McWillie Chess Champs | Jackson Free Press | Jackson, MS

McWillie Chess Champs

McWillie Elementary School students executed winning strategies Feb. 15 in the Jackson Public Schools annual Open Doors Chess Tournament at Jackson State University's e-Center.

McWillie Elementary School students executed winning strategies Feb. 15 in the Jackson Public Schools annual Open Doors Chess Tournament at Jackson State University's e-Center. Photo by Trip Burns.

McWillie Elementary School, Mississippi's only public Montessori school, boasts of its unique curriculum and its Open Doors program run by Shelah Reeves and Margaret Snider. Reeves and Snider's students executed winning strategies Feb. 15 in the Jackson Public Schools annual Open Doors Chess Tournament at Jackson State University's e-Center.

Montessori schools are schools that focus on mixed-age classrooms, student choice of activity from within a prescribed range of options and uninterrupted blocks of work time.

Snider explained that students practice one out of five class hours scheduled each week in Open Doors, JPS' program for gifted students.

"Chess is part of our math curriculum. Students start in August using the teaching board," Snider said. "We have lesson plans and teach students to use an algebraic grid to make strategies." Students also have an opportunity to play against a computer this year.

Snider said she learned to play chess while teaching her students.

Chess involves strategy, risk-taking and patience, with each player moving 16 game pieces on an eight-by-eight grid. The goal is to trap your opponent's king into a checkmate, leaving the king without additional moves. Players have to concentrate and visualize a sequence of strategic plays in advance in a game where they must frequently re-evaluate their plans based on the opponent's moves.

Open Doors teachers use scholastic chess as an instructional tool to increase critical thinking and problem-solving skills, enhance students' memory and reinforce student confidence. In addition, students who play chess learn to be competitive.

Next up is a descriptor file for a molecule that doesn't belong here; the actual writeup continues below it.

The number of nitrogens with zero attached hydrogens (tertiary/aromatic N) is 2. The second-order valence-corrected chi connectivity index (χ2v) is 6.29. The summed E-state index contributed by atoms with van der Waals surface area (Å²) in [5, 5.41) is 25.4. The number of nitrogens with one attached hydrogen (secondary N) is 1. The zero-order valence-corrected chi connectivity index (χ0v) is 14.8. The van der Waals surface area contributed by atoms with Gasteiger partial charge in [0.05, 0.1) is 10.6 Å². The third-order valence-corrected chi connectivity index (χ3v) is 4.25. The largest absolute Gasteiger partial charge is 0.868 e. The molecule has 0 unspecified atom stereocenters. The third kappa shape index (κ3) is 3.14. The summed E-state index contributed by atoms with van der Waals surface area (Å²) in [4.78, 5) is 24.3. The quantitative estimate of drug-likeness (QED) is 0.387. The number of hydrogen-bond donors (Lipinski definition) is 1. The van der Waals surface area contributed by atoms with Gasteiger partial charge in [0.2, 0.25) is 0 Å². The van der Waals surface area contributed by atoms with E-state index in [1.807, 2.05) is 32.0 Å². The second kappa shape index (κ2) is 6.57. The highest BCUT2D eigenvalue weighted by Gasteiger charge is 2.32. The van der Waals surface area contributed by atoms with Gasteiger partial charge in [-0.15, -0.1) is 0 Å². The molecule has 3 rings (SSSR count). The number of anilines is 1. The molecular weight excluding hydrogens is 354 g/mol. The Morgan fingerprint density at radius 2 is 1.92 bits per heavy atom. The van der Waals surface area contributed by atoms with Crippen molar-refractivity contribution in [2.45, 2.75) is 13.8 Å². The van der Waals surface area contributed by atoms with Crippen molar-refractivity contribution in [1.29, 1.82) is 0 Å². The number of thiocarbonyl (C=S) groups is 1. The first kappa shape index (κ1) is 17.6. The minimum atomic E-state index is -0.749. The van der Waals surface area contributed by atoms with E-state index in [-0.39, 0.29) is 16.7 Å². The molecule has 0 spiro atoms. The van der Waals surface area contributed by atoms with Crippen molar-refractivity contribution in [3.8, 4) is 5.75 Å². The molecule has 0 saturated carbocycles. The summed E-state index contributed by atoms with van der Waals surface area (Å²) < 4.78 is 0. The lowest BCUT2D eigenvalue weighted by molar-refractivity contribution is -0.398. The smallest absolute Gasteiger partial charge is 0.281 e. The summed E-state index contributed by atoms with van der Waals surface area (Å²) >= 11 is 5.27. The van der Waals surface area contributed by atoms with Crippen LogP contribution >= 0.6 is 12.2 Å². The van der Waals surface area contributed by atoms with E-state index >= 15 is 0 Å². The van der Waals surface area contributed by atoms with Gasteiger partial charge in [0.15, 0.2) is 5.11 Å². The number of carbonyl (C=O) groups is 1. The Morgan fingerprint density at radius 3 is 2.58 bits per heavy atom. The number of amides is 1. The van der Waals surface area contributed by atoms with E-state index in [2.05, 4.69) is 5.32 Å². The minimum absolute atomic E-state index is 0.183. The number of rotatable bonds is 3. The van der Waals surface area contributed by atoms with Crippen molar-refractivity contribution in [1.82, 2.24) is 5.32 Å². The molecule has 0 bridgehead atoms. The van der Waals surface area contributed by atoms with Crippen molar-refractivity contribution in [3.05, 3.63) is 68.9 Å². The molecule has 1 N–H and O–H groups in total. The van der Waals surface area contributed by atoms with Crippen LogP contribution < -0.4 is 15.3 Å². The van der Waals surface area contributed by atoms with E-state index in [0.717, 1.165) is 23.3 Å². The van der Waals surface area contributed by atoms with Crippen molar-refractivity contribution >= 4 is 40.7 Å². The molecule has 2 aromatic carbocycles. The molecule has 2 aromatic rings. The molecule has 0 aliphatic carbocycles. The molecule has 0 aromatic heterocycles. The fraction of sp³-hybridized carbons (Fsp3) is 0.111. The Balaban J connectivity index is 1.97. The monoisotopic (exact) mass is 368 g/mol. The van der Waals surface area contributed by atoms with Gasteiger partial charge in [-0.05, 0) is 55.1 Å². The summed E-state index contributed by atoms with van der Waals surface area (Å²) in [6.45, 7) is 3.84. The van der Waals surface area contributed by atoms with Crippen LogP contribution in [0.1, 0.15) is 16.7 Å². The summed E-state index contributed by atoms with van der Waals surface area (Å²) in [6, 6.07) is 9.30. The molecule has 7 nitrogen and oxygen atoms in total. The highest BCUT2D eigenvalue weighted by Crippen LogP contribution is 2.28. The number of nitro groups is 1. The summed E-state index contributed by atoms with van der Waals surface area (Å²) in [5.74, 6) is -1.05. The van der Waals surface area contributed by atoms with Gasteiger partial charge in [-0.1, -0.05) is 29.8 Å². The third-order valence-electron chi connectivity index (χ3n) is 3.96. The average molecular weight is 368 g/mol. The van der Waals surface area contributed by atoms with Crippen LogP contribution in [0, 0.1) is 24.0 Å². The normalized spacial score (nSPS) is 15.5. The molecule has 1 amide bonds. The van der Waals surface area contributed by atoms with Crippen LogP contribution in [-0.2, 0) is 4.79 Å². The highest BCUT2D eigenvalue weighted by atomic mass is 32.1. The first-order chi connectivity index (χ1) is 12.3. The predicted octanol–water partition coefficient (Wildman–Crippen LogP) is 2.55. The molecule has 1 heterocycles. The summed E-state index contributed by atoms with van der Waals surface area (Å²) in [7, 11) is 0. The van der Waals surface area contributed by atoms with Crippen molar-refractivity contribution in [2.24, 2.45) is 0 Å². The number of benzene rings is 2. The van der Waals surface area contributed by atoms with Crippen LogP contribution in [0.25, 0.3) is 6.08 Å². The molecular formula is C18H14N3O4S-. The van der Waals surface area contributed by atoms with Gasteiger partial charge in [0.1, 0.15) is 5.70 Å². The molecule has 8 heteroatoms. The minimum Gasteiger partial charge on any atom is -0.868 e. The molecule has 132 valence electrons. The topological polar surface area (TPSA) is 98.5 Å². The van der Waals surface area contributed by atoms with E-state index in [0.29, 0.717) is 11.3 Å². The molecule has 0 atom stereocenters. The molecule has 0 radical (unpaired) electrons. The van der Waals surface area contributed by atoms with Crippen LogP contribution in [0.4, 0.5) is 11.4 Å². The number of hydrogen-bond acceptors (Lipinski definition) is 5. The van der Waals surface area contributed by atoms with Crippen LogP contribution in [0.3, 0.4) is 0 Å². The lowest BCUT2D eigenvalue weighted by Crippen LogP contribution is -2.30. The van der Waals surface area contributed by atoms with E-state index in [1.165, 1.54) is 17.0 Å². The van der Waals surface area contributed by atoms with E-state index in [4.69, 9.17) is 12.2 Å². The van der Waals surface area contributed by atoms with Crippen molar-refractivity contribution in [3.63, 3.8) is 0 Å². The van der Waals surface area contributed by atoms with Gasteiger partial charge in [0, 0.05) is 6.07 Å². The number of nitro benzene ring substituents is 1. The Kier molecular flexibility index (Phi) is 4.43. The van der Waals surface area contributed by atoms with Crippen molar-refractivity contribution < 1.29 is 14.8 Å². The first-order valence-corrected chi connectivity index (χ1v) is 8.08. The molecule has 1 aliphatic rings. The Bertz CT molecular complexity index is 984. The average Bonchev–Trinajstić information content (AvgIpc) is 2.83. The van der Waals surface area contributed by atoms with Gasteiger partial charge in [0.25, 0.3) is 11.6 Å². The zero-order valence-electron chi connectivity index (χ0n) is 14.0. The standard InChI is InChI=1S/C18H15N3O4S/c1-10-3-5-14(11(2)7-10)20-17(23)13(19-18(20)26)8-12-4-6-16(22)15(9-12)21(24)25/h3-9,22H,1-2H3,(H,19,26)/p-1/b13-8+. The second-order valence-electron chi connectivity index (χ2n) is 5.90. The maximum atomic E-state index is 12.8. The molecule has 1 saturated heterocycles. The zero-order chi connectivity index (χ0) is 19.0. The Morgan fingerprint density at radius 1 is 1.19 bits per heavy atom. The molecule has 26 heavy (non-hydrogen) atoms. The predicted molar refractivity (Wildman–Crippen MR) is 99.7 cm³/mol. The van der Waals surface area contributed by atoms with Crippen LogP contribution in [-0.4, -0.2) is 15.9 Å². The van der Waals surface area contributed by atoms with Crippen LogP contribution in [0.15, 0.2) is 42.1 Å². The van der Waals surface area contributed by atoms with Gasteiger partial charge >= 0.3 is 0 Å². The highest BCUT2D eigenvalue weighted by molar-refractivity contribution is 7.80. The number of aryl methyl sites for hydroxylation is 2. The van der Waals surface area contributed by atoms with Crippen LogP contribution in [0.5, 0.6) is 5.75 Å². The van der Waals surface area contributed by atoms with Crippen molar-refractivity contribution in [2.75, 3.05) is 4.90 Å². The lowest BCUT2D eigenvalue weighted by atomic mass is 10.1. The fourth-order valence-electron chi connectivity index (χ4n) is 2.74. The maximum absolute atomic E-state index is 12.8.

"It teaches them listening, thinking, group dynamics," Snider said. "Our students are high achievers. They have to have determination, persistence."

McWillie took first place in the middle-school category and second place in the elementary division. Reeves' students—Talia Buxbaum and P. J. Bryson—took first and second place, respectively, in the third-grade competition. Jabarie Robinson took fourth place. Six of Snider's fourth and fifth graders were among the top players in their categories, and three of her middle school students ranked among the top 10, including Matthew Araujo, who took third place in the middle-school division.

Davis Magnet Elementary took first place in the elementary division this year, and Woodville Heights Elementary took third.

Snider said McWillie students participated in a series of competitions to determine who would attend this year's JPS event. This year's third- and fourth-grade winners plan to compete at the Mississippi Scholastic Chess Team/Individual Championships at Forest Hill High School later this month.

"This is independent of the school," Snider said, adding that McWillie students would compete as a team at the state event. "One of our students' father is organizing a team." Most of the students competing this year have placed in various other tournaments.

Reeves and Snider also include Scrabble in their curriculum as a math, spelling and language arts tool to enhance strategic planning, spatial relations and teamwork. Several of their students recently placed among the district's best at a Scrabble tournament.

Open Doors students have competed in chess tournaments for more than 20 years. At this year's tournament, more than 100 students from 28 JPS schools in grades three through six played five rounds.

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